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U of C ransom payout better than battling hackers, expert says
Dave Dormer, Stephanie Wiebe
Jun 08, 2016

Paying a $20,000 ransom may seem like a lot of money, but one expert says it's better than trying to wrestle control of the system back from hackers at the risk of losing data.

University of Calgary officials announced Tuesday they paid hackers a week after ransomware encrypted staff and faculty emails.

John Aycock, an associate professor in the computer science department at University of Calgary, told the Calgary Eyeopener the decision deserves a bit of context. With a faculty of more than 1,800, he said an hour of their time — even if they made minimum wage — would cost more than $20,000.

"In context, even if you say you've saved an hour of everyone's time, you're actually ahead of the game in the big picture, so you could actually argue the university in fact got a bargain in some ways."

John Aycock, an associate professor in the computer science department at the University of Calgary, said the ransomware attack on the University of Calgary shows if an institution that big is vulnerable so are small- and medium-sized businesses. (Dave Dormer/CBC)

A release from the U of C describes ransomware as "an unknown cyberattacker locking or encrypting computers or computer networks until a ransom is paid, and when it is, keys, or methods of decryption, are provided."

"We [paid the ransom] solely because we need to protect the quality and nature of information that we generate at the university," said Linda Dalgetty, vice-president of finance and services at the U of C.
Attacks becoming more sophisticated

Aycock warned hackers are becoming increasingly sophisticated in their attacks.

"Ransomware isn't a new thing, the earliest examples go back to the '80s," he said.

Aycock says it's gotten better over time to the point where if your files are encrypted, unless the bad guys have made some really grievous errors, you can't decrypt it.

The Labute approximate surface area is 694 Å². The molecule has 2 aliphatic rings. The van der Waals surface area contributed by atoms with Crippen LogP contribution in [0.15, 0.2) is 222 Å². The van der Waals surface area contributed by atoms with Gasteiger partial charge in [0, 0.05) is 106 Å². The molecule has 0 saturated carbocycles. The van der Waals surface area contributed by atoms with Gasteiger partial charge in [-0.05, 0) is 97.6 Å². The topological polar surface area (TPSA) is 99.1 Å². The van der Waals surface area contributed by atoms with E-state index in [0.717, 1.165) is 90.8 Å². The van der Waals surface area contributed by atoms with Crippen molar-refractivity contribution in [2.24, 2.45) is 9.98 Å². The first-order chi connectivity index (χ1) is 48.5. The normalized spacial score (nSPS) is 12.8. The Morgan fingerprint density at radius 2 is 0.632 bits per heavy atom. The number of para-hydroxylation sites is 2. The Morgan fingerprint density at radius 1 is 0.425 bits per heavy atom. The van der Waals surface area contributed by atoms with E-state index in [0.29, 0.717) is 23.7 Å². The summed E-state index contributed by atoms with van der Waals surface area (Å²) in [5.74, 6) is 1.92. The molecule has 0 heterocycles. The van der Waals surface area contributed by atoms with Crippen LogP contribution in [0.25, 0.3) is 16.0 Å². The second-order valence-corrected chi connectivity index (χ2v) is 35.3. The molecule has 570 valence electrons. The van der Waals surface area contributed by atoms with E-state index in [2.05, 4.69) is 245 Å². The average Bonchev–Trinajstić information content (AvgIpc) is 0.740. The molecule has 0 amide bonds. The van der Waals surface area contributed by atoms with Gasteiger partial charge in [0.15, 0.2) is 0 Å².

"It doesn't matter how many computers we have to throw at the problem or how many smart people, if it's done right you simply won't be able to decrypt it, so your options become, 'How do we strategically manage the situation? How do we deal with the risk involved?'"

There are lessons to be learned from the attack.

"The big lesson is that the university does have people who are paid to do IT and even then this sort of thing can still happen," said Aycock.

"You think of all the people who haven't backed up their home computers who have small businesses and don't have these IT departments and they have no plan in place to deal with this, so I think this is perhaps a lesson if you like and acts as a wake-up call for people who haven't considered this scenario and who aren't maybe taking as many precautions as they might."

Not alone

The U of C may be one of the most high-profile victims, but they are not the only ones. Last December, Kensington Wine Market said a ransom had been paid after its computers were hacked.

Aycock said there are many more victims who haven't gone public.

"Certainly there are lots of businesses where this would potentially be bad for their image if it got out they had been hit by ransomware and had paid the ransom," he said.

"So I actually think there's some credit to the U of C actually 'fessing up to this and if there's a message it's that even if an organization like the U of C is vulnerable, maybe it's time to make sure you've taken adequate precautions."

Calgary police are investigating the U of C attack.
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